Kinsey is a warm, loving person who, as long as you do as he advises, would do anything for you. When Milk's wife, Iris has an affair with another researcher ("I knew why she'd done what she had...she'd had one man in her life, just one and I'd had Mac and Prok...") Kinsey at first is happy that she has acted out her fantasy. But when Iris decides to leave Milk and live with her lover, John... Kinsey intercedes and the whole situation is diffused.
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Most Recent Customer Reviews
4.0 out of 5 stars Such an Excellent Writer
I hadn't read a book by Boyle for years( the last one I read was East by East) but I always thought that his Road to Wellville was one of the most entertaining books I have ever... Read more
Published 1 month ago by ADE/29
5.0 out of 5 stars Five Stars
Fun read.
Published 2 months ago by Nancy E. Olson
4.0 out of 5 stars Well-drawn characters, but no one I'd want to know
This is a fictionalised account by one of Professor Kinsey’s protégés and is so engrossing it’s difficult to keep in mind that on the whole it actually happened. Read more
Published 4 months ago by Victoria Craven
5.0 out of 5 stars fabulous story
A really interesting story that, like Boyle's other books, has helped me learn something about historical figures and events while also providing a good laugh and a little sadness.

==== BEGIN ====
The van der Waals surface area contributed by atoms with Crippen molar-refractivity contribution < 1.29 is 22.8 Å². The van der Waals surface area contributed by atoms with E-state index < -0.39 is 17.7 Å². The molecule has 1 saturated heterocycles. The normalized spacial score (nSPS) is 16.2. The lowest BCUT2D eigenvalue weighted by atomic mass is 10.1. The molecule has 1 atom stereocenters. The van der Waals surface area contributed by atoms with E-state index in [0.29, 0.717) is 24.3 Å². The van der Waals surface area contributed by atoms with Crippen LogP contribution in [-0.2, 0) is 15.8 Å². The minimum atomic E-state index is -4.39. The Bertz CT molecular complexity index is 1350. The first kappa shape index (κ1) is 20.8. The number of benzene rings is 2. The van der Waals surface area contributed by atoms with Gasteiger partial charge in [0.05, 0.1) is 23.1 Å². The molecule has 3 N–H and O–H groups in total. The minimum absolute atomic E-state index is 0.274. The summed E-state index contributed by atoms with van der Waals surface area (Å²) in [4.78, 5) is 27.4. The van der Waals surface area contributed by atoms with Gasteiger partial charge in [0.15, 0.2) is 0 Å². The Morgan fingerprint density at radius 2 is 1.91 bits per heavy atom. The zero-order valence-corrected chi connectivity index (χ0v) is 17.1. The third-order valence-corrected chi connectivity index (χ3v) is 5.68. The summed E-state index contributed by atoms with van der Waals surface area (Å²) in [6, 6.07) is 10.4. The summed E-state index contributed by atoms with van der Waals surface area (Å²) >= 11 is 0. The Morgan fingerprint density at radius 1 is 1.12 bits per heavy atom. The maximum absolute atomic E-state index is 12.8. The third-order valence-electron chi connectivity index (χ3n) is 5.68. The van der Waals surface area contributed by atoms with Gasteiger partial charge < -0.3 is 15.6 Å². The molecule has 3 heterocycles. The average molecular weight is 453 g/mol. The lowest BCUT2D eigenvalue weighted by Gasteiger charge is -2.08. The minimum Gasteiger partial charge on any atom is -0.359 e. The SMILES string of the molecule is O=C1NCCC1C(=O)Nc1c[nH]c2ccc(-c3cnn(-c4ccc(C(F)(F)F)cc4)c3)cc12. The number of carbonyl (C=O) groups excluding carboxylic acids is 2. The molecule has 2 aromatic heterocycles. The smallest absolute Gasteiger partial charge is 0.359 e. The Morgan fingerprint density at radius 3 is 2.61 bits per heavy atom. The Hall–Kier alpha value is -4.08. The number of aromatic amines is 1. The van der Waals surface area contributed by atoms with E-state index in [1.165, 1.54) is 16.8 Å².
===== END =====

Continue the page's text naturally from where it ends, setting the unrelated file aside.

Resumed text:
Published 5 months ago by Vegigirl
4.0 out of 5 stars Four Stars
A good read though not as poignant powerful as the Tortilla Curtain.
Published 7 months ago by Buffalo Bill
3.0 out of 5 stars Flawed docufiction
This is a "docufiction" or "docudrama" sort of book. It tells the story of Kinsey's sex research in the 1950s from the perspective of one of his acolytes. Read more
Published 9 months ago by Kindle fan
2.0 out of 5 stars Boyle is a genius of a writer, but The Inner Circle is far from his...
TC Boyle is one of my favorite authors, but I have to say…this was not my favorite of his books. The topic was interesting, based on the true story of the Dr. Read more
Published 14 months ago by Jesi Lea Ryan
4.0 out of 5 stars More informational than literary
I hope his details about Kinsey and their work are generally accurate because I found the book very interesting in that regard. The storyline is good but slow-moving. Read more
Published 14 months ago by T. Carlson
4.0 out of 5 stars The weak and the weird
This book caused more mixed feelings than any that I have read in quite a while. I picked up the book because it was a TC Boyle book without any idea that it was about Dr. Read more
Published 21 months ago by Mary Reinert
4.0 out of 5 stars Love Boyle 's work
Always want the "real" story after reading TC Boyle. Great sense of character and stunning ability to bring to life historical figures. Read more
Published 23 months ago by Amazon Customer
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More About the Author

T. C. Boyle is the author of eleven novels, including World's End (winner of the PEN/FaulknerAward), Drop City (a New York Times bestseller and finalist for the National Book Award), and The Inner Circle. His most recent story collections are Tooth and Claw and The Human Fly and Other Stories.